Sleeping Bear Dunes National Lakeshore stretches above Lake Michigan and offers a hundred miles of hiking trails along the shoreline. The natural landscape of Michigan is full of lakes, forests, and various wildlife species. It offers unique scenic views and an island lighthouse. Coastal farmsteads and villages showcase the agricultural history of the community. The Sleeping Bear Dunes cover 111 square miles of land and run for 35 miles along the eastern coast of Michigan. Visitors to the park can also experience the Point Betsie Lighthouse and Pierce Stocking Scenic Drive. 

Animals found in Sleeping Bear are representative of wildlife across the entire state. You can expect to see snow hares, red foxes, and porcupines. The lakes are home to beavers, otters, salmon, snakes, and turtles. 

6. River Raisin National Battlefield Park

River Raisin National Battlefield Park
River Raisin National Battlefield Park is home to minks, otters, foxes, and raccoons.

Barbara Kalbfleisch/Shutterstock.com

River Raisin National Battlefield Park
Size42 acres
Animal to seeMink
Attraction to seePerry’s Victory & International Peace Memorial

River Raisin National Battlefield is the site of several battles that took place during the War of 1812. It commemorates the battle in January of 1813, the Battle of Frenchtown. It covers over 40 acres of land in southeast Michigan and is the only national commemoration to mark the War of 1812. The American loss of the battle created the phrase, “remember the raisin,” because of how bloody the casualties were.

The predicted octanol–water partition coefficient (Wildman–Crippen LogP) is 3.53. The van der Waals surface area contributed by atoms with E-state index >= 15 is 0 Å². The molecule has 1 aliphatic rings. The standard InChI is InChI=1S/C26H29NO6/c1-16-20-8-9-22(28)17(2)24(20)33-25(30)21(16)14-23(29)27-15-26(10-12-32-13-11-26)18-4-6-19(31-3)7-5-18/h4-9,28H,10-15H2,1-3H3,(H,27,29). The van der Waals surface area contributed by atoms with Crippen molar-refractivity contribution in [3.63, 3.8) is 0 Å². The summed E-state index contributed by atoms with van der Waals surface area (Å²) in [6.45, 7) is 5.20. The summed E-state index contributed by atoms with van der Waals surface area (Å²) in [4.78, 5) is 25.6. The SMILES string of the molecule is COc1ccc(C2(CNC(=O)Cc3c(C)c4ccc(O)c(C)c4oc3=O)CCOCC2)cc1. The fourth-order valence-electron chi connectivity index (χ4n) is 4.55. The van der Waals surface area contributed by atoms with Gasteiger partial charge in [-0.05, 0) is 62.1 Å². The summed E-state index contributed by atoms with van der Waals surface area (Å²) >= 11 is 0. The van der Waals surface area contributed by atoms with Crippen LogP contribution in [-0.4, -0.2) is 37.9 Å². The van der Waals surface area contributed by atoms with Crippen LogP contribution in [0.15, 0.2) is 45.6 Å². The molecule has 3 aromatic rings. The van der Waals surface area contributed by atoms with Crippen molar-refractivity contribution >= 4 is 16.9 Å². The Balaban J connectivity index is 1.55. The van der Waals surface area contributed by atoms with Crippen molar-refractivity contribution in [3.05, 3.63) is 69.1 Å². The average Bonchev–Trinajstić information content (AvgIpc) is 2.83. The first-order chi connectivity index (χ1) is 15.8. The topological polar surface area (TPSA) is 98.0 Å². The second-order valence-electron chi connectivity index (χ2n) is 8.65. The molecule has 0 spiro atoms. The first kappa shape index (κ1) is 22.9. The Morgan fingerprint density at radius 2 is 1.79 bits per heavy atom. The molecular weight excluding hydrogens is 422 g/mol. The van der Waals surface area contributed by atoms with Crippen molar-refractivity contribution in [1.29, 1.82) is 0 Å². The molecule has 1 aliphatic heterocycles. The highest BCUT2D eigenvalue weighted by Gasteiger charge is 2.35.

The area’s native beavers played an important role in the Michigan fur trade of the 1800s and can still be found around the lakeshores today. River Raisin is also home to minks, otters, foxes, and raccoons. In a 1980s attempt to restore wildlife habitats of concern in the Great Lakes, many of the mammals hunted for their fur were able to restore their populations. According to the Journal of Natural Resources Policy Research, the effort began by restoring polluted waterfronts to bring back wildlife and boost tourism.